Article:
Fear won't boost exam scores: study

Fear won't boost exam scores: study

iStockphoto / Thinkstock iStockphoto / Thinkstock

TUESDAY, April 22, 2014 (HealthDay News) -- Students can't be scared into doing well on final exams, a new study shows.

In fact, reminding them of the consequences of doing poorly on an exam could result in lower scores, the British researchers added.

The study included 347 students, average age 15, in the U.K. who were in an 18-month study program for an exam they had to take to achieve a certificate that is the equivalent of a high school diploma in the United States.

They received both negative and encouraging messages from their teachers before the exam. An example of a fear-based message was: "If you fail the exam, you will never be able to get a good job or go to college. You need to work hard in order to avoid failure."

An example of a success-focused message was: "The exam is really important as most jobs that pay well require that you pass and if you want to go to college you will also need to pass the exam," according to the study published online April 15 in the journal School Psychology Quarterly.

"Both messages highlight to students the importance of effort and provide a reason for striving. Where these messages differ is some focus on the possibility of success while others stress the need to avoid failure," study author David Putwain, of Edge Hill University in Lancashire, England, said in a journal news release.

In the study, students who felt threatened by teachers' failure-focused messages felt less motivated to do well and had lower exam scores than those whose teachers used fewer fear tactics.

"Teachers are desperately keen to motivate their students in the best possible way but may not be aware of how messages they communicate to students around the importance of performing well in exams can be interpreted in different ways," Putwain said.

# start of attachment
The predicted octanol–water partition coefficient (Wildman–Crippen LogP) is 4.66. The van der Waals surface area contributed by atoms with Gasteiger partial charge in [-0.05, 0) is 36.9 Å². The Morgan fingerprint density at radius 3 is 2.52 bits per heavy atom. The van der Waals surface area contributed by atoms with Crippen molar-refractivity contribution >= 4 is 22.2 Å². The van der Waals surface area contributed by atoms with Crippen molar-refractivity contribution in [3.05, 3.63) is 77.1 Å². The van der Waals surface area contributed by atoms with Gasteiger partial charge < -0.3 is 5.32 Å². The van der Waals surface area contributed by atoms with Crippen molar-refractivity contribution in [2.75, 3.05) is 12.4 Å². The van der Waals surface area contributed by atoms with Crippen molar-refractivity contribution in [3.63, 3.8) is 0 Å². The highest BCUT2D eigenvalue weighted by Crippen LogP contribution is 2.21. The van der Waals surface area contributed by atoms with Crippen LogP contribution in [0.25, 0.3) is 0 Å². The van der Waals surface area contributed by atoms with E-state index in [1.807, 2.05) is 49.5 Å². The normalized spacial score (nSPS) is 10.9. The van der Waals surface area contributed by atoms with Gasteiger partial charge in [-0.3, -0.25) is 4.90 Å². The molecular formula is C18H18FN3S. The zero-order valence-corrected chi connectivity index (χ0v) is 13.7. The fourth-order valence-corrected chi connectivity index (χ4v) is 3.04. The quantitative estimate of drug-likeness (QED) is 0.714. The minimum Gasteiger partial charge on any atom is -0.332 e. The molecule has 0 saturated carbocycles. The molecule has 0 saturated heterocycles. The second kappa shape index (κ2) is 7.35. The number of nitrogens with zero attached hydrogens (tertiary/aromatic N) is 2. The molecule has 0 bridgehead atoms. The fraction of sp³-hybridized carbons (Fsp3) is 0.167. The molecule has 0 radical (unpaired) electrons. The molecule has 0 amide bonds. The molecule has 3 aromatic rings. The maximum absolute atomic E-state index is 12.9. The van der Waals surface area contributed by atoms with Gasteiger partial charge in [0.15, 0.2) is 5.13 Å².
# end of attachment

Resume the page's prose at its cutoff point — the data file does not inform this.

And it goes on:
"Psychologists who work in or with schools can help teachers consider the types of messages they use in the classroom by emphasizing how their messages influence students in both positive and negative ways and by recommending they consider the messages they currently use and their possible consequences," he suggested.

"Teachers should plan what types of messages would be the most effective and how they could be incorporated into the lesson plans," Putwain added.

More information

The American Academy of Pediatrics offers tips for school success.

Copyright © 2014 HealthDay. All rights reserved.

*DISCLAIMER*: The information contained in or provided through this site section is intended for general consumer understanding and education only and is not intended to be and is not a substitute for professional advice. Use of this site section and any information contained on or provided through this site section is at your own risk and any information contained on or provided through this site section is provided on an "as is" basis without any representations or warranties.
Powered by WorldNow

555 Broadcast Dr,
Mobile AL 36606

Telephone: 251.479.5555
Fax: 251.473.8130
Email: news5@wkrg.com

Can't find something?
Powered by WorldNow
All content © Copyright 2000 - 2014 Media General Communications Holdings, LLC. A Media General Company.